The International Trade Commission has ruled in favor of New Balance in its legal battle with Converse over trademark rights regarding footwear.
In the fall of 2014, Converse asserted trademark rights regarding the toe cap, toe bumper and midsole stripe design accents in its Chuck Taylor All Star sneakers by filing a lawsuit with the ITC requesting a general exclusion order. If approved, that would have prohibited other companies from importing any shoe with those design elements.
Converse has filed lawsuits in federal court against a group of companies alleging that they infringed on its Chuck Taylor All Star sneaker design and the trademarks related to it. Separately, Converse has requested the ITC begin an investigation into the allegedly illegal importation or sale of products bearing certain likeness of its trademarks. Converse’s broad trademark infringement case was filed against 32 footwear manufacturers and retailers, including Wal-Mart Inc., Kmart Corp., H&M, Skechers, Fila, Iconix Brand Group, Ralph Lauren Corp., Aldo Group and Tory Burch.
In January 2015, New Balance claimed it had a meeting with Converse asking for clarification on the infringement claims against other competitors and proposed a coexistence agreement with Converse that was ultimately rejected.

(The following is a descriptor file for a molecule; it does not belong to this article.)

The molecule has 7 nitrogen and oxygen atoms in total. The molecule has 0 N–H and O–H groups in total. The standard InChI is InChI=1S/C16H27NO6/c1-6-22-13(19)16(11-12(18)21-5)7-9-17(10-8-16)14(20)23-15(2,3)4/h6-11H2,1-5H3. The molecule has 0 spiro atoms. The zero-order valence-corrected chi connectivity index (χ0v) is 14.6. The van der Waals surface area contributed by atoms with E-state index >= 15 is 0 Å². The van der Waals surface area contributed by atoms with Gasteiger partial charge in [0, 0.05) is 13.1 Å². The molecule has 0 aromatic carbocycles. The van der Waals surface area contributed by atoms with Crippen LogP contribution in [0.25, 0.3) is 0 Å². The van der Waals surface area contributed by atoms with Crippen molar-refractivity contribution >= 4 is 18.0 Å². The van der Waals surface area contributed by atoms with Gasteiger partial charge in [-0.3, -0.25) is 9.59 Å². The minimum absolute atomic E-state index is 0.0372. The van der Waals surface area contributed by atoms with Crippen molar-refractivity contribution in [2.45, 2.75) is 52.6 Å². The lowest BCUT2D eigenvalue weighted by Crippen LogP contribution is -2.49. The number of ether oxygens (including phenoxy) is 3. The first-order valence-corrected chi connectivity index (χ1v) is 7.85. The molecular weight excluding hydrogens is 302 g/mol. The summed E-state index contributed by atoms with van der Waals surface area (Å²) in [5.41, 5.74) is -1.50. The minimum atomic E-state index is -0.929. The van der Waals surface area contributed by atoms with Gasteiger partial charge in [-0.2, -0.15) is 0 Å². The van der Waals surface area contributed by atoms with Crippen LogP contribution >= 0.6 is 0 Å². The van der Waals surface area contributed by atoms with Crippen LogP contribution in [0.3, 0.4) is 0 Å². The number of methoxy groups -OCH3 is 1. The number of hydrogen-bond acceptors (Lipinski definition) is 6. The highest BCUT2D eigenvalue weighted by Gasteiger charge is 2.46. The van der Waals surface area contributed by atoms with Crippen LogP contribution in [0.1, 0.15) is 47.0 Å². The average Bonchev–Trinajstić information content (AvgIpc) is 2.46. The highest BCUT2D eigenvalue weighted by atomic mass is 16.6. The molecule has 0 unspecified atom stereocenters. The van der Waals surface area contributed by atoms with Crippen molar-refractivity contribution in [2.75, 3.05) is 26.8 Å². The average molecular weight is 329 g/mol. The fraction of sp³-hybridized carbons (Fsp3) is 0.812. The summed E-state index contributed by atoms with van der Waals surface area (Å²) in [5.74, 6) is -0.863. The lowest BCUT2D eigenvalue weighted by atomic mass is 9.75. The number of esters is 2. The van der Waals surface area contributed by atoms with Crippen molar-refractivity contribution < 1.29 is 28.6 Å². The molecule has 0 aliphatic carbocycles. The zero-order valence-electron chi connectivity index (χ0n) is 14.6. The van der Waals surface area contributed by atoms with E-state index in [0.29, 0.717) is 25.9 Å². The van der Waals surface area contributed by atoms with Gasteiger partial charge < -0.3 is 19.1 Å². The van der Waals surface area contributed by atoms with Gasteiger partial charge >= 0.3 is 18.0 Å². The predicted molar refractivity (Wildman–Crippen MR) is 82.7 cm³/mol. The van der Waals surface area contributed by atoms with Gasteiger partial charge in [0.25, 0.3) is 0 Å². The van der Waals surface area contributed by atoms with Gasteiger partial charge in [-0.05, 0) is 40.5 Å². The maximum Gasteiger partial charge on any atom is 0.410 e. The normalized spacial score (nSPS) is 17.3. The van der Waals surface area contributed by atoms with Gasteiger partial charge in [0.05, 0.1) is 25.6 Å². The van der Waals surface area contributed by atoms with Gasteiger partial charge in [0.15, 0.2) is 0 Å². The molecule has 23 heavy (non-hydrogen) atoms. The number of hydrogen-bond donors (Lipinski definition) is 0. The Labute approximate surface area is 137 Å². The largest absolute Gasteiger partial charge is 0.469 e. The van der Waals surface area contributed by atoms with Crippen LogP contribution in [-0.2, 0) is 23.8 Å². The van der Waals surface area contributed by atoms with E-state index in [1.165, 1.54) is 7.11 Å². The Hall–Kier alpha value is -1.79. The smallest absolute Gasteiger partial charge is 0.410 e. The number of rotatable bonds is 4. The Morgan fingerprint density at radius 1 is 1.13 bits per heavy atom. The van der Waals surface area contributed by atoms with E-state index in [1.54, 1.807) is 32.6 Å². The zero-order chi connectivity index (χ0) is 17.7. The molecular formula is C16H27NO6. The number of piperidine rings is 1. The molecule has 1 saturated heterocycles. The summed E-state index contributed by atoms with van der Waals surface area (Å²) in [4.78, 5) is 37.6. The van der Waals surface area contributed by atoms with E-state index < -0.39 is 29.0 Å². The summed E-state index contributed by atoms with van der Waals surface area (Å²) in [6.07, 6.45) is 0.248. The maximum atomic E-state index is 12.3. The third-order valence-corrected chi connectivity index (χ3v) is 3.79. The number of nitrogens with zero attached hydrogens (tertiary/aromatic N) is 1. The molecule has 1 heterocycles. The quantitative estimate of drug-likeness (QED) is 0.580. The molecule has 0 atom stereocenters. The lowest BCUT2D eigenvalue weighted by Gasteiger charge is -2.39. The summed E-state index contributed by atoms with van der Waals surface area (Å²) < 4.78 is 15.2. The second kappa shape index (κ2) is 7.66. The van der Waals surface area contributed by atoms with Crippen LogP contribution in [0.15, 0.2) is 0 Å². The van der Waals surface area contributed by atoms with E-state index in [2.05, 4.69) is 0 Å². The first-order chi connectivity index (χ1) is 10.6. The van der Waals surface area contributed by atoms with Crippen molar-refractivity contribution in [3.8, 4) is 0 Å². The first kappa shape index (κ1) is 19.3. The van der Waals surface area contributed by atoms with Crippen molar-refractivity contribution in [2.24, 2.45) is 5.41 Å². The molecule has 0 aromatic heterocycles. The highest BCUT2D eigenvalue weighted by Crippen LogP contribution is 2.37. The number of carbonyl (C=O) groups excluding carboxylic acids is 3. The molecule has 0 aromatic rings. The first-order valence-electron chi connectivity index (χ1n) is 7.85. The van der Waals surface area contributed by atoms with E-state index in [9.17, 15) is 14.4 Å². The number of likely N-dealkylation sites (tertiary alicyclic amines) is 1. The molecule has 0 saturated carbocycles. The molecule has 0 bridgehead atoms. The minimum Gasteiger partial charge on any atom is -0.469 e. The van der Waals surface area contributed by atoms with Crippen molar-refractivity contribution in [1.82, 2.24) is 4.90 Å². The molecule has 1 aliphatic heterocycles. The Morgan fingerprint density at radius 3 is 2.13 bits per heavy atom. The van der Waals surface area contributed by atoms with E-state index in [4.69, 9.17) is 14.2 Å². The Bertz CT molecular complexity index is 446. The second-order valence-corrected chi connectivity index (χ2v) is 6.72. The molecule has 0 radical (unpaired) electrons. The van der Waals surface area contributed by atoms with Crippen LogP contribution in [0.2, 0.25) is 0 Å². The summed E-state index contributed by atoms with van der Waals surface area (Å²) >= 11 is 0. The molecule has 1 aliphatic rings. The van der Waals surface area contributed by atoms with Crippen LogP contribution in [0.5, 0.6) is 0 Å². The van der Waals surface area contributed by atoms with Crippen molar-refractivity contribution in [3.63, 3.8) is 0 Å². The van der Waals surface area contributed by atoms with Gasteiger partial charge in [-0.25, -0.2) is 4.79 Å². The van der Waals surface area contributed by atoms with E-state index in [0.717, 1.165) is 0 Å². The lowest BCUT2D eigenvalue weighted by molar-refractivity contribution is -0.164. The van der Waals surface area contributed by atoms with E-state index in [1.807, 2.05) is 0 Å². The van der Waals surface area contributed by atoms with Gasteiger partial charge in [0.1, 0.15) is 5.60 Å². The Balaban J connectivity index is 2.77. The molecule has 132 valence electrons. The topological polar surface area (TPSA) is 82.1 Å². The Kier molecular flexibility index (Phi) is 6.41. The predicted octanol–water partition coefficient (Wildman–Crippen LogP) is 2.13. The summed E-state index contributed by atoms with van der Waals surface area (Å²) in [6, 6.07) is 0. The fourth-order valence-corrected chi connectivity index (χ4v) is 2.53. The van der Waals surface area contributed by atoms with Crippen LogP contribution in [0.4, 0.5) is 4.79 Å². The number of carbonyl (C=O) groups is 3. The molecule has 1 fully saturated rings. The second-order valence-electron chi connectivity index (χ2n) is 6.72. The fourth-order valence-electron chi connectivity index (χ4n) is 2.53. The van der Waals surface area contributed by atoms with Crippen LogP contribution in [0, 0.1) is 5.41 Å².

New Balance Athletics Inc., which owns the PF Flyers brand of footwear, intervened in the case to try to protect its ability to continue to sell PF Flyers’ footwear using toe caps, toe bumpers and stripes as it has done for decades. The recent ITC decision deemed Converse’s Chuck Taylor midsole trademark invalid, noting that numerous companies including PF Flyers have used similar design for decades. That ruling protects PF Flyers’ right to continue to import and sell its classic footwear in the U.S.
In a statement released by New Balance, Paul Gauron, executive vice president and general counsel, said, “While New Balance respects competitors’ valid intellectual property rights and enforces its own trademarks in footwear, no single company owns the exclusive right to make classic, athletic footwear with the combination of a toe cap, toe bumper and midsole stripes as Converse claimed in this case.”
Executives at New Balance did not respond to requests for comment Friday.